If you (or anyone else is seriously interested) please feel free to contact me by e-mail.
Krzysztof100 - | 20  
6 Nov 2007 /  #21
There is some very easy possibilities to have full security or even own a land without any permit- so nearly nobody asks about permit. I'm a lawyer so if anybody wants to do it or simply know details just e-mail me
plk123 8 | 4,149  
6 Nov 2007 /  #22
how about you two spill the beans here in the thread.
eleanoroconner 4 | 55  
8 Nov 2007 /  #23
Yes there are ways round the permit system - Google Mamdom, click on the side link "Property Guide" and then "How to Buy Polish Property". Thats the official version but I bought the book this website was selling last week and the get arounds are all in there ..... I know plenty of farmers from Cornwall and Devon who have already bought in Poland because the soil is much better for organic food.
OP babylon2007 3 | 17  
11 Nov 2007 /  #24
Eleanor, could you drop me an email at @hotmail so we can talk more on this. I am Irish and would be very interested to talk to you on this topic.
eleanoroconner 4 | 55  
13 Nov 2007 /  #25
Babylon - I am not a solicitor! Just someone who knows what other people have told me and what I have read. If you seriously need advice - and this goes for everybody - don't ask strangers on the web, get qualified legal advice. For the three purchases I have carried out so far I found my solicitors at:
From here I have used two different solicitors but feel very comfortable with them both and ultimately if they have got it wrong, they are the ones I will sue!!!
15 Nov 2007 /  #26
Call me "Doc" in Texas, USA (469) 556-5656. I have a farm in the mountains in the south of Poland for sale. 50 km north of Zakopane.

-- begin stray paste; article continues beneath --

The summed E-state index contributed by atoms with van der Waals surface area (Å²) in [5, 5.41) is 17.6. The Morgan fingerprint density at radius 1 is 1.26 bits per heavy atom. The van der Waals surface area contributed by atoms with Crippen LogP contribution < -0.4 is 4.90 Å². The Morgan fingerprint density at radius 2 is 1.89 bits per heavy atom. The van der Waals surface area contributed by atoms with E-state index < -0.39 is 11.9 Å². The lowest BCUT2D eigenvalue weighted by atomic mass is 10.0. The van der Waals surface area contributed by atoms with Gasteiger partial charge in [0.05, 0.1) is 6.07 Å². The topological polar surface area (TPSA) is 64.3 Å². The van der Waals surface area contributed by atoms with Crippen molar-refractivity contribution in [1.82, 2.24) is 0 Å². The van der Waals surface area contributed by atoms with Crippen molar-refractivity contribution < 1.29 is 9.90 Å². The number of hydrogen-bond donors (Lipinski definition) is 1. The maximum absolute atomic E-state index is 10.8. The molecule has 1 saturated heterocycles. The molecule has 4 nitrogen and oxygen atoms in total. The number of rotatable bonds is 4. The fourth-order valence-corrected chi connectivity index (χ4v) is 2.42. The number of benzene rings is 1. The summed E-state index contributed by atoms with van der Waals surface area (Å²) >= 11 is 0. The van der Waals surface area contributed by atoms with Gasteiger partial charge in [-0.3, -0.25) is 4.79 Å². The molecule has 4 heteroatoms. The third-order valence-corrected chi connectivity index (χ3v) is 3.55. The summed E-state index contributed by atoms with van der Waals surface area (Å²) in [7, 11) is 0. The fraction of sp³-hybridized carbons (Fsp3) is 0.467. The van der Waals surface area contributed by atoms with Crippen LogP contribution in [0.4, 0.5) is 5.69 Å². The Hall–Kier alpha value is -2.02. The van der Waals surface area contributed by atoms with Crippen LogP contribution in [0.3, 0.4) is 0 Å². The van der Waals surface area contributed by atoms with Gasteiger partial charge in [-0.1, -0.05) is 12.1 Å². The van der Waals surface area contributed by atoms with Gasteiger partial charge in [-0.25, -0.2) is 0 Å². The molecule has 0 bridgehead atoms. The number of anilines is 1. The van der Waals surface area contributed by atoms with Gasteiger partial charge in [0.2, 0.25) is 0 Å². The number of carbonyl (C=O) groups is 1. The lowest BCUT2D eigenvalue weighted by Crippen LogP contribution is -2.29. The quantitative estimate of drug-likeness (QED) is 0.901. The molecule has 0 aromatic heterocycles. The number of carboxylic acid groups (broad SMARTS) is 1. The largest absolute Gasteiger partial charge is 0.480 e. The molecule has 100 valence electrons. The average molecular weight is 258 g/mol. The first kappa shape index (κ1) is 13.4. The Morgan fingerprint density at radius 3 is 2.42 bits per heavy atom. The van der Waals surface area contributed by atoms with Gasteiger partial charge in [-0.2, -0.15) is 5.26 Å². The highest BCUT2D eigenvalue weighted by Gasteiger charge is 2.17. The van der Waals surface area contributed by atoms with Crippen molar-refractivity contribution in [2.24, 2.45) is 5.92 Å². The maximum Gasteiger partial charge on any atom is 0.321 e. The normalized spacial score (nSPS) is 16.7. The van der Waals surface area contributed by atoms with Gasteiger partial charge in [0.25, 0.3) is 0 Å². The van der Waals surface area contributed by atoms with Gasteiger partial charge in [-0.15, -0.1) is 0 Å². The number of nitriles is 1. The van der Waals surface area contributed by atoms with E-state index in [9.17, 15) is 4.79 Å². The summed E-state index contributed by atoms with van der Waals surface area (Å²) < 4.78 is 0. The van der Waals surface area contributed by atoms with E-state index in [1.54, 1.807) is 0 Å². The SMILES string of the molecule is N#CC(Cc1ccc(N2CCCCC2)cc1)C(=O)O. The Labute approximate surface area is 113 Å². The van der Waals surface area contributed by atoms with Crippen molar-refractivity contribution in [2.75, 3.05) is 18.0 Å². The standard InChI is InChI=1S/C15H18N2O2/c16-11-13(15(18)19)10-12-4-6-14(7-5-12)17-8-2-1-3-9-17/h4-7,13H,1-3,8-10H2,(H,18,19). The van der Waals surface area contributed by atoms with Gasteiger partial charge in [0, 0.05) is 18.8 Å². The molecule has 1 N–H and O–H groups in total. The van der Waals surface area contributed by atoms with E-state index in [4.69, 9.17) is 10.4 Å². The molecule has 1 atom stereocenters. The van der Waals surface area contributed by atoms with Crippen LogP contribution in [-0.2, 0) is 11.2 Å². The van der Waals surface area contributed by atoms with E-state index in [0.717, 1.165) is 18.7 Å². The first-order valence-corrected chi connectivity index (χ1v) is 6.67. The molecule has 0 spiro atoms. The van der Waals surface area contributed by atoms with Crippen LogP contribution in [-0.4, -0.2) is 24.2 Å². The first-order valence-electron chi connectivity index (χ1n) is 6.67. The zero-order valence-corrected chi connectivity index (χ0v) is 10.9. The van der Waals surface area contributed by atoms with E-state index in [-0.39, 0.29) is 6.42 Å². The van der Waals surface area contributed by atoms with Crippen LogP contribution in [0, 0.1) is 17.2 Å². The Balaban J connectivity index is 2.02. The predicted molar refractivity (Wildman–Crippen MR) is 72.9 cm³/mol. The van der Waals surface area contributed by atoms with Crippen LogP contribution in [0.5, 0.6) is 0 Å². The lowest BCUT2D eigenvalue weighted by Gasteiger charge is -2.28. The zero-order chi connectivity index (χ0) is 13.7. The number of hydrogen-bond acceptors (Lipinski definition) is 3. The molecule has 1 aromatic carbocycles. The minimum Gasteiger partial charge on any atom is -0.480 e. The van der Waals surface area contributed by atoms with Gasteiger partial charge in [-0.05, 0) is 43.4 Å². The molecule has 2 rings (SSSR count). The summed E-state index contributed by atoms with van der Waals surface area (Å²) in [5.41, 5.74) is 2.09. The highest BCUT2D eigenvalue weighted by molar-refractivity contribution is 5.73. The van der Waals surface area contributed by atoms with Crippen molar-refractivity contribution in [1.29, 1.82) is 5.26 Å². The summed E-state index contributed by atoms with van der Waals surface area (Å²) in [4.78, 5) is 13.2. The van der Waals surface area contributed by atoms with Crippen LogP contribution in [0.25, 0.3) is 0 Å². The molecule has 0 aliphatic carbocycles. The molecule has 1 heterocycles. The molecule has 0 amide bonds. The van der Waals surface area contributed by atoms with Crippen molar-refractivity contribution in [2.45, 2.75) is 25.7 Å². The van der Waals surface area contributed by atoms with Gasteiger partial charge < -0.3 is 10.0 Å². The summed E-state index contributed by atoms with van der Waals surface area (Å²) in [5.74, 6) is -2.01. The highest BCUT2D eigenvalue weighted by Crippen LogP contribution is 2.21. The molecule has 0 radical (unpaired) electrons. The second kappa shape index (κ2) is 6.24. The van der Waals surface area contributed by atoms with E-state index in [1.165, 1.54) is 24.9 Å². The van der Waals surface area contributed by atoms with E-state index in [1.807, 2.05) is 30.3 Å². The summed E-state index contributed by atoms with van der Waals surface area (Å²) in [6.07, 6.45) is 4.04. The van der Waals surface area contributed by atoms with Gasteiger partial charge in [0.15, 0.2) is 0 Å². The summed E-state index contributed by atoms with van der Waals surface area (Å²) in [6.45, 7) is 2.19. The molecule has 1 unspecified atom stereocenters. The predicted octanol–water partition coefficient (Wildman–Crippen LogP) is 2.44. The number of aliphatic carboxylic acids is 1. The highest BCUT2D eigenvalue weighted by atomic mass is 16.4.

OP babylon2007 3 | 17  
19 Nov 2007 /  #27
Does anyone know anyone who has an organic farm in Poland and is this system of farming very popular?
wildrover 98 | 4,451  
22 Nov 2007 /  #28
is this system of farming very popular?

Its becoming quite poular in the touristy area,s where they are known as eco farms . and the poorer farmers are eco friendly for the simple reason they can, t afford to fling loads of nasty chemicals on their land....
joo who - | 100  
10 Dec 2007 /  #29
I appear to have bought a small farm in poland!!! I'm English, my husband is welsh...we are just not sure what we do next!! Possibilities are to lease for 7 years and then transfer ownership, or to get a change of use on the land to agro-touristic, then we can buy the land as it is no longer agricultural? or to get a permit to buy because you are such a wonderful farmer (evidence required!)Poland needs you now! I think?? All a bit confusing, as some parts of Poland you only need to lease for 3 years...close to germany it appears to be 7....If anyone knows more or otherwise please let me know!
wildrover 98 | 4,451  
10 Dec 2007 /  #30
bought a small farm in poland

Welcome to the club....I am in north west Poland , where is your place....?